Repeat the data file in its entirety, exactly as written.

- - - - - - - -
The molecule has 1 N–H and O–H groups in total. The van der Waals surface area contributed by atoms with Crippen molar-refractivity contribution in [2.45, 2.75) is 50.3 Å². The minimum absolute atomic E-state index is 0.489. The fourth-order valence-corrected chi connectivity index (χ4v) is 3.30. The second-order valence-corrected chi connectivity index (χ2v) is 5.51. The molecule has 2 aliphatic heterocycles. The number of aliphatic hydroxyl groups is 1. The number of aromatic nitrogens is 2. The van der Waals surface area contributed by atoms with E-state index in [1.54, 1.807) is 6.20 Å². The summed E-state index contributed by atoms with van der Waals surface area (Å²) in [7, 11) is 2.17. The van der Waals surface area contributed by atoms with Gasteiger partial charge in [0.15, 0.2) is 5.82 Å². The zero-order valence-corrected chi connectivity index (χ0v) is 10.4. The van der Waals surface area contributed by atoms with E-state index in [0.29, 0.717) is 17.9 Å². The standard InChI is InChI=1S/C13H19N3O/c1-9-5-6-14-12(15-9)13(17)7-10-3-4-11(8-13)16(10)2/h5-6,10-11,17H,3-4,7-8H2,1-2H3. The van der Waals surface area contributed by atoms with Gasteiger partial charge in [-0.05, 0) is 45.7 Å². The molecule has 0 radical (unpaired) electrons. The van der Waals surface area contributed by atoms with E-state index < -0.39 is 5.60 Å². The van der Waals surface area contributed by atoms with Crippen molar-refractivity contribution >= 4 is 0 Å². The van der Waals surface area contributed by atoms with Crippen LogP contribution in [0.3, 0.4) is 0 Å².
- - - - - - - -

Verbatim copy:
The molecule has 1 N–H and O–H groups in total. The van der Waals surface area contributed by atoms with Crippen molar-refractivity contribution in [2.45, 2.75) is 50.3 Å². The minimum absolute atomic E-state index is 0.489. The fourth-order valence-corrected chi connectivity index (χ4v) is 3.30. The second-order valence-corrected chi connectivity index (χ2v) is 5.51. The molecule has 2 aliphatic heterocycles. The number of aliphatic hydroxyl groups is 1. The number of aromatic nitrogens is 2. The van der Waals surface area contributed by atoms with E-state index in [1.54, 1.807) is 6.20 Å². The summed E-state index contributed by atoms with van der Waals surface area (Å²) in [7, 11) is 2.17. The van der Waals surface area contributed by atoms with Gasteiger partial charge in [0.15, 0.2) is 5.82 Å². The zero-order valence-corrected chi connectivity index (χ0v) is 10.4. The van der Waals surface area contributed by atoms with E-state index in [0.29, 0.717) is 17.9 Å². The standard InChI is InChI=1S/C13H19N3O/c1-9-5-6-14-12(15-9)13(17)7-10-3-4-11(8-13)16(10)2/h5-6,10-11,17H,3-4,7-8H2,1-2H3. The van der Waals surface area contributed by atoms with Gasteiger partial charge in [-0.05, 0) is 45.7 Å². The molecule has 0 radical (unpaired) electrons. The van der Waals surface area contributed by atoms with E-state index < -0.39 is 5.60 Å². The van der Waals surface area contributed by atoms with Crippen molar-refractivity contribution >= 4 is 0 Å². The van der Waals surface area contributed by atoms with Crippen LogP contribution in [0.3, 0.4) is 0 Å².